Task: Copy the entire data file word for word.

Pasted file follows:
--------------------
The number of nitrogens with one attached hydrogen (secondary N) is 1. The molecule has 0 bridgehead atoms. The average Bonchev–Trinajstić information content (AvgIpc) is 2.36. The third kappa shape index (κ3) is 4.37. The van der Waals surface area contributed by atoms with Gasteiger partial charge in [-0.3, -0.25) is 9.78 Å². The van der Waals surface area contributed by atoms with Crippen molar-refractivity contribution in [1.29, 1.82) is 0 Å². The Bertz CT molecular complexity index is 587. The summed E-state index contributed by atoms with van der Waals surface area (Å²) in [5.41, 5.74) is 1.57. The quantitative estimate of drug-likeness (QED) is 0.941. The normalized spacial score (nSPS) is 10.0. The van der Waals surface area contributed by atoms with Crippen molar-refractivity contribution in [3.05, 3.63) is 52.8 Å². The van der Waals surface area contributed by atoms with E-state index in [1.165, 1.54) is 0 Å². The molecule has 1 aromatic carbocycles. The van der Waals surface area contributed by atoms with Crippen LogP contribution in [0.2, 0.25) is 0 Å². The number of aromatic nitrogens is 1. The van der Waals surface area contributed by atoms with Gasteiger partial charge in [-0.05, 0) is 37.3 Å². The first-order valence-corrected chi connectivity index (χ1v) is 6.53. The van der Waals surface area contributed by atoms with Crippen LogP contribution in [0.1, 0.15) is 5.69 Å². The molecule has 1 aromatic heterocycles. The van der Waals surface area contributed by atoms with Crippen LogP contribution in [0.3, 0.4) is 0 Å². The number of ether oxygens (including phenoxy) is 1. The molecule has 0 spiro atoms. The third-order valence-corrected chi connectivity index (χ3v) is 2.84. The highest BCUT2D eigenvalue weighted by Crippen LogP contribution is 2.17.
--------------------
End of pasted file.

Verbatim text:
The number of nitrogens with one attached hydrogen (secondary N) is 1. The molecule has 0 bridgehead atoms. The average Bonchev–Trinajstić information content (AvgIpc) is 2.36. The third kappa shape index (κ3) is 4.37. The van der Waals surface area contributed by atoms with Gasteiger partial charge in [-0.3, -0.25) is 9.78 Å². The van der Waals surface area contributed by atoms with Crippen molar-refractivity contribution in [1.29, 1.82) is 0 Å². The Bertz CT molecular complexity index is 587. The summed E-state index contributed by atoms with van der Waals surface area (Å²) in [5.41, 5.74) is 1.57. The quantitative estimate of drug-likeness (QED) is 0.941. The normalized spacial score (nSPS) is 10.0. The van der Waals surface area contributed by atoms with Crippen molar-refractivity contribution in [3.05, 3.63) is 52.8 Å². The van der Waals surface area contributed by atoms with E-state index in [1.165, 1.54) is 0 Å². The molecule has 1 aromatic carbocycles. The van der Waals surface area contributed by atoms with Crippen LogP contribution in [0.2, 0.25) is 0 Å². The number of aromatic nitrogens is 1. The van der Waals surface area contributed by atoms with Gasteiger partial charge in [-0.05, 0) is 37.3 Å². The first-order valence-corrected chi connectivity index (χ1v) is 6.53. The van der Waals surface area contributed by atoms with Crippen LogP contribution in [0.1, 0.15) is 5.69 Å². The molecule has 1 aromatic heterocycles. The van der Waals surface area contributed by atoms with Crippen LogP contribution in [0.3, 0.4) is 0 Å². The number of ether oxygens (including phenoxy) is 1. The molecule has 0 spiro atoms. The third-order valence-corrected chi connectivity index (χ3v) is 2.84. The highest BCUT2D eigenvalue weighted by Crippen LogP contribution is 2.17.